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Education goes green
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Individuals can save energy and benefit the environment by driving hybrid cars, bathing under low-flow showerheads and lighting their homes with compact fluorescent light bulbs.

Now educational institutions in Newton County have started considering how to employ energy efficient equipment and sustain the area's natural resources.

Both Oxford College of Emory University and the Newton County School System have created or are discussing new initiatives designed to take into account humanity's impact on the environment.

Oxford College

Emory University system administrators have developed a number of eco-friendly initiatives, which Oxford College officials are beginning to implement.

The first is the construction of the first building in Newton County - a residence hall - certified by the U.S. Green Building Council in the Leadership in Environmental Engineering and Design program.

"The project at Oxford has been under development for a couple of years," said Emory University Associate Architect Todd Dolson, "and the university as a whole has implemented a policy that all new capital projects must be LEED-certified on the silver level."

The certification process looks at six different categories and awards points for building aspects such as providing preferred parking for alternative transportation, water-use reduction, optimizing energy performance, using low-emitting materials and paint and innovations in design.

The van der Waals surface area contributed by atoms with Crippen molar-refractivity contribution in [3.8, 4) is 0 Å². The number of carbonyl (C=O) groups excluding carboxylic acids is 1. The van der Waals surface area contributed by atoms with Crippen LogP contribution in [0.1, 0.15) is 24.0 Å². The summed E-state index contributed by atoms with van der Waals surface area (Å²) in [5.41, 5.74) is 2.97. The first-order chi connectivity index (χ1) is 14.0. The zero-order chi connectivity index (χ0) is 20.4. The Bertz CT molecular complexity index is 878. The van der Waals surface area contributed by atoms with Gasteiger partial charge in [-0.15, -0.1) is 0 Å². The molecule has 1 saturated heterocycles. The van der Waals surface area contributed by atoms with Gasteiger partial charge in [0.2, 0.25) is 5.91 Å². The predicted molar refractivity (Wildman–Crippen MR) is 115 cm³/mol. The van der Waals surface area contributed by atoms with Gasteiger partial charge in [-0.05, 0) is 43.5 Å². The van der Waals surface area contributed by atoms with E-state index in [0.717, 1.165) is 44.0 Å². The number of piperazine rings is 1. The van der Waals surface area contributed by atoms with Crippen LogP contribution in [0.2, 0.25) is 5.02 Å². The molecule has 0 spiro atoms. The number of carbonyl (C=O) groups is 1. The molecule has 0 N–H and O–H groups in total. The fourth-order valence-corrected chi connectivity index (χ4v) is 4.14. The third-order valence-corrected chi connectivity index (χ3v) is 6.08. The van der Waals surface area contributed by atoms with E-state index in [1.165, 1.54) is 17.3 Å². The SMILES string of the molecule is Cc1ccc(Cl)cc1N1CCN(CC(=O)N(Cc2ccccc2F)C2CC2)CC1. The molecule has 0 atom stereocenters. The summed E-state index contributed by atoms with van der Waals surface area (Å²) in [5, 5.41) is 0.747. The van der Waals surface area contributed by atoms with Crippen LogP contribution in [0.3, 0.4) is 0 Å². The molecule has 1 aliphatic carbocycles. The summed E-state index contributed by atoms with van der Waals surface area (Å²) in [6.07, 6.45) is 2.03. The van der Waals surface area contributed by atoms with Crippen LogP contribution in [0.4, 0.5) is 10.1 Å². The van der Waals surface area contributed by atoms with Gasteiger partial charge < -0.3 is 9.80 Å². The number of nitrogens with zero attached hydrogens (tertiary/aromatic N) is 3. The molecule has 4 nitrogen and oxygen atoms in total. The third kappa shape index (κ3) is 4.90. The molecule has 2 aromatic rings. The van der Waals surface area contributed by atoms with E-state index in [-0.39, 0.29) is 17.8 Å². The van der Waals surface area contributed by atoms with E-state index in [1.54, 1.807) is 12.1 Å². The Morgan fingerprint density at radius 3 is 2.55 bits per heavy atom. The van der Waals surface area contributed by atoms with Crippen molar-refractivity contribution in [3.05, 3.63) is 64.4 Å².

Total points for each criterion can reach a maximum of 69 points. Dolson said to reach the silver level, 35 points had to be obtained after application and approval by a Green Building Council accredited professional.

Requirements for any LEED-certified building include erosion and sedimentation control elements, fundamental building systems commissioning, minimum energy performance, CFC reduction in HVAC equipment, storage and collection of recyclables, minimum indoor air quality performance and environmental tobacco smoke control.

Dolson said innovation in wastewater technologies and not relying on potable water for irrigation would earn the new residence hall several LEED points.

"One of the most interesting things about our particular project probably has to do with storm water," Dolson said. "Whenever it rains, we are collecting all the runoff from the roofs and storing it in an underwater cistern."

 The runoff collected would then be used to water the landscaping around the building instead of using the city's water supply.